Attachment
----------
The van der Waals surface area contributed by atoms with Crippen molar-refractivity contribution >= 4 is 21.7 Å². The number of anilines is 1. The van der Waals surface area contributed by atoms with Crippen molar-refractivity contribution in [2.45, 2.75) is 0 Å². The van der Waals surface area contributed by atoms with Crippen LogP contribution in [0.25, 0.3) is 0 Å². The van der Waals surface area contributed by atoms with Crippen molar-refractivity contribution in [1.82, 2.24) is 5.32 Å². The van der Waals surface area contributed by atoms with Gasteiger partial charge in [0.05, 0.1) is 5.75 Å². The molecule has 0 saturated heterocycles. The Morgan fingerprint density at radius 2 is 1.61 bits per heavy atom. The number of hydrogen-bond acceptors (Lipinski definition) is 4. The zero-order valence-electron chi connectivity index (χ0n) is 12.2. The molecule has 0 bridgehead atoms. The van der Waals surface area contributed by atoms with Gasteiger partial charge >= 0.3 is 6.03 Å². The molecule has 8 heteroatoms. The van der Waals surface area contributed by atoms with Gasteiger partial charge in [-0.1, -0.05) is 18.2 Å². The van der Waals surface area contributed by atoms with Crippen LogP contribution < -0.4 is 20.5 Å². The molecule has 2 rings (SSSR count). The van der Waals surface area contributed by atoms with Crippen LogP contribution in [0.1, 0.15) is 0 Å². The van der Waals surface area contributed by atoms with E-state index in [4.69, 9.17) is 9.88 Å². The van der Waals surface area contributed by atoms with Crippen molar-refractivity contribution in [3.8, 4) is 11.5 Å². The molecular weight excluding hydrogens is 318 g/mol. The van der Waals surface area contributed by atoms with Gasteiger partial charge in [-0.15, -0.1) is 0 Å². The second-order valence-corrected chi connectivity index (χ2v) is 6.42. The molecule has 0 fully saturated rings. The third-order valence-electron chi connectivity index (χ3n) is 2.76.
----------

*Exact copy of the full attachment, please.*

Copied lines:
The van der Waals surface area contributed by atoms with Crippen molar-refractivity contribution >= 4 is 21.7 Å². The number of anilines is 1. The van der Waals surface area contributed by atoms with Crippen molar-refractivity contribution in [2.45, 2.75) is 0 Å². The van der Waals surface area contributed by atoms with Crippen LogP contribution in [0.25, 0.3) is 0 Å². The van der Waals surface area contributed by atoms with Crippen molar-refractivity contribution in [1.82, 2.24) is 5.32 Å². The van der Waals surface area contributed by atoms with Gasteiger partial charge in [0.05, 0.1) is 5.75 Å². The molecule has 0 saturated heterocycles. The Morgan fingerprint density at radius 2 is 1.61 bits per heavy atom. The number of hydrogen-bond acceptors (Lipinski definition) is 4. The zero-order valence-electron chi connectivity index (χ0n) is 12.2. The molecule has 0 bridgehead atoms. The van der Waals surface area contributed by atoms with Gasteiger partial charge >= 0.3 is 6.03 Å². The molecule has 8 heteroatoms. The van der Waals surface area contributed by atoms with Gasteiger partial charge in [-0.1, -0.05) is 18.2 Å². The van der Waals surface area contributed by atoms with Crippen LogP contribution < -0.4 is 20.5 Å². The molecule has 2 rings (SSSR count). The van der Waals surface area contributed by atoms with Crippen LogP contribution in [0.1, 0.15) is 0 Å². The van der Waals surface area contributed by atoms with E-state index in [4.69, 9.17) is 9.88 Å². The van der Waals surface area contributed by atoms with Crippen molar-refractivity contribution in [3.8, 4) is 11.5 Å². The molecular weight excluding hydrogens is 318 g/mol. The van der Waals surface area contributed by atoms with Gasteiger partial charge in [-0.15, -0.1) is 0 Å². The second-order valence-corrected chi connectivity index (χ2v) is 6.42. The molecule has 0 fully saturated rings. The third-order valence-electron chi connectivity index (χ3n) is 2.76.